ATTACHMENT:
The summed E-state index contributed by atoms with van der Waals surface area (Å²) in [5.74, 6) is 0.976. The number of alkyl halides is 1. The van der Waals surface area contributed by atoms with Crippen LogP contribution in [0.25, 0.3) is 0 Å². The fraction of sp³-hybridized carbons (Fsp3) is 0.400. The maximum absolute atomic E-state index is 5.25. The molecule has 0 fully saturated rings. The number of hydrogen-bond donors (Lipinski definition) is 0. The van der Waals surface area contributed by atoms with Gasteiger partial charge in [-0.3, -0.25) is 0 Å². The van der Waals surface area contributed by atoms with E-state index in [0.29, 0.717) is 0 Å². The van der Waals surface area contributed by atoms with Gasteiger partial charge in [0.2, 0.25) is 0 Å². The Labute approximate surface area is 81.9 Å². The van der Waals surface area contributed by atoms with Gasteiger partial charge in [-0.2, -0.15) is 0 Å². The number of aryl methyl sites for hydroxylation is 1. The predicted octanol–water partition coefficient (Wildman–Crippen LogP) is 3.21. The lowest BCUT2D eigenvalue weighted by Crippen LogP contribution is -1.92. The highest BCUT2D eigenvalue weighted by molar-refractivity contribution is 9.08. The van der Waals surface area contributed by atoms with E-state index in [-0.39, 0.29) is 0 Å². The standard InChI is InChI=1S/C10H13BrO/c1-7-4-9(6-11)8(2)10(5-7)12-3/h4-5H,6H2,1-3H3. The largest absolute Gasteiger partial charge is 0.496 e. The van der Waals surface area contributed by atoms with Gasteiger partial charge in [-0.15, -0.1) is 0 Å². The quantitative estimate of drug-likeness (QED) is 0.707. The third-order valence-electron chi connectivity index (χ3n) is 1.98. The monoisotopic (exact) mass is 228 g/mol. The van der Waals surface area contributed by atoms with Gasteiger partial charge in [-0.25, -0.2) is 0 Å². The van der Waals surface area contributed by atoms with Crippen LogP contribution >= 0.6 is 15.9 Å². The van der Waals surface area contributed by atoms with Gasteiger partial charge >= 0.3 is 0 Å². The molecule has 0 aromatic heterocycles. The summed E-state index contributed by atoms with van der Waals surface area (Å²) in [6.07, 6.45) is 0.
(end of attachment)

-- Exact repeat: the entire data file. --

The summed E-state index contributed by atoms with van der Waals surface area (Å²) in [5.74, 6) is 0.976. The number of alkyl halides is 1. The van der Waals surface area contributed by atoms with Crippen LogP contribution in [0.25, 0.3) is 0 Å². The fraction of sp³-hybridized carbons (Fsp3) is 0.400. The maximum absolute atomic E-state index is 5.25. The molecule has 0 fully saturated rings. The number of hydrogen-bond donors (Lipinski definition) is 0. The van der Waals surface area contributed by atoms with Gasteiger partial charge in [-0.3, -0.25) is 0 Å². The van der Waals surface area contributed by atoms with E-state index in [0.29, 0.717) is 0 Å². The van der Waals surface area contributed by atoms with Gasteiger partial charge in [0.2, 0.25) is 0 Å². The Labute approximate surface area is 81.9 Å². The van der Waals surface area contributed by atoms with Gasteiger partial charge in [-0.2, -0.15) is 0 Å². The number of aryl methyl sites for hydroxylation is 1. The predicted octanol–water partition coefficient (Wildman–Crippen LogP) is 3.21. The lowest BCUT2D eigenvalue weighted by Crippen LogP contribution is -1.92. The highest BCUT2D eigenvalue weighted by molar-refractivity contribution is 9.08. The van der Waals surface area contributed by atoms with E-state index in [-0.39, 0.29) is 0 Å². The standard InChI is InChI=1S/C10H13BrO/c1-7-4-9(6-11)8(2)10(5-7)12-3/h4-5H,6H2,1-3H3. The largest absolute Gasteiger partial charge is 0.496 e. The van der Waals surface area contributed by atoms with Gasteiger partial charge in [-0.15, -0.1) is 0 Å². The quantitative estimate of drug-likeness (QED) is 0.707. The third-order valence-electron chi connectivity index (χ3n) is 1.98. The monoisotopic (exact) mass is 228 g/mol. The van der Waals surface area contributed by atoms with Gasteiger partial charge in [-0.25, -0.2) is 0 Å². The van der Waals surface area contributed by atoms with Crippen LogP contribution >= 0.6 is 15.9 Å². The van der Waals surface area contributed by atoms with Gasteiger partial charge >= 0.3 is 0 Å². The molecule has 0 aromatic heterocycles. The summed E-state index contributed by atoms with van der Waals surface area (Å²) in [6.07, 6.45) is 0.